Armenian Kingdom of CiliciaThursday, December 30, 2021
The Armenian Kingdom of Cilicia, also known as Cilician Armenia, Lesser Armenia, Little Armenia or New Armenia, and formerly known as the Armenian Principality of Cilicia, was an Armenian state formed during the High Middle Ages by Armenian refugees fleeing the Seljuk invasion of Armenia.
Located outside the Armenian Highlands and distinct from the Kingdom of Armenia of antiquity, it was centered in the Cilicia region northwest of the Gulf of Alexandretta.
The kingdom had its origins in the principality founded c. 1080 by the Rubenid dynasty, an alleged offshoot of the larger Bagratuni dynasty, which at various times had held the throne of Armenia. Their capital was originally at Tarsus, and later became Sis. Cilicia was a strong ally of the European Crusaders, and saw itself as a bastion of Christendom in the East. It also served as a focus for Armenian nationalism and culture, since Armenia proper was under foreign occupation at the time. Cilicia's significance in Armenian history and statehood is also attested by the transfer of the seat of the Catholicos of the Armenian Apostolic Church, spiritual leader of the Armenian people, to the region.
In 1198, with the crowning of Leo I, King of Armenia of the Rubenid dynasty, Cilician Armenia became a kingdom.
In 1226, the crown was passed to rival Hethumids through Leo's daughter Isabella's second husband, Hethum I. As the Mongols conquered vast regions of Central Asia and the Middle East, Hethum and succeeding Hethumid rulers sought to create an Armeno-Mongol alliance against common Muslim foes, most notably the Mamluks. In the thirteenth and fourteenth centuries, the Crusader states and the Mongol Ilkhanate disintegrated, leaving the Armenian Kingdom without any regional allies. After relentless attacks by the Mamluks in Egypt in the fourteenth century, the Cilician Armenia of the Lusignan dynasty, mired in an internal religious conflict, finally fell in 1375.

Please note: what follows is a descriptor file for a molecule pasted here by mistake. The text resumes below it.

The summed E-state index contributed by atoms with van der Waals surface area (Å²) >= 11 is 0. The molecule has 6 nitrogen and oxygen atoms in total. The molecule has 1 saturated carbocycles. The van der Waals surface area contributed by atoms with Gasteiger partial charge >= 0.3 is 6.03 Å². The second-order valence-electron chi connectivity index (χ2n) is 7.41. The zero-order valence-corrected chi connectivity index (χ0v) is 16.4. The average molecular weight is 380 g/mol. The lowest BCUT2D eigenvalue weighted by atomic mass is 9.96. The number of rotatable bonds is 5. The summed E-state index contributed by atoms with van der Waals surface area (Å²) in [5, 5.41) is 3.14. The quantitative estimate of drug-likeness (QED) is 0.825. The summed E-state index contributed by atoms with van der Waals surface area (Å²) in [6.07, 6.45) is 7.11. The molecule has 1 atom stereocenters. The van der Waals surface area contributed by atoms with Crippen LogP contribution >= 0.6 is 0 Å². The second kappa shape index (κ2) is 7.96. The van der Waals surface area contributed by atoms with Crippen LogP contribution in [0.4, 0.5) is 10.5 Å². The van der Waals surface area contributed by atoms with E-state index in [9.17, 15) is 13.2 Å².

Commercial and military interactions with Europeans brought new Western influences to the Cilician Armenian society. Many aspects of Western European life were adopted by the nobility including chivalry, fashions in clothing, and the use of French titles, names, and language. Moreover, the organization of the Cilician society shifted from its traditional system to become closer to Western feudalism. The European Crusaders themselves borrowed know-how, such as elements of Armenian castle-building and church architecture. Cilician Armenia thrived economically, with the port of Ayas serving as a center for East–West trade.
Cilician Armenian society
Demographically, Cilician Armenia was heterogeneous with a population of Armenians who constituted the ruling class, and also Greeks, Jews, Muslims, and various Europeans. The multi-ethnic population, as well as commercial and political links with Europeans, particularly France, brought important new influences on Armenian culture. The Cilician nobility adopted many aspects of Western European life, including chivalry, fashion, and the use of French Christian names. The structure of Cilician society became more synonymous with Western feudalism than to the traditional nakharar system of Armenia. In fact, during the Cilician period, Western titles such as baron and constable replaced their Armenian equivalents nakharar and sparapet. European tradition was adopted for the knighting of Armenian nobles, while jousts and tournaments similar to those in Europe had become popular in Cilician Armenia. The extent of Western influence over Cilician Armenia is also reflected by the incorporation of two new letters (Ֆ ֆ = "f" and Օ օ = "o") and various Latin-based words into the Armenian language.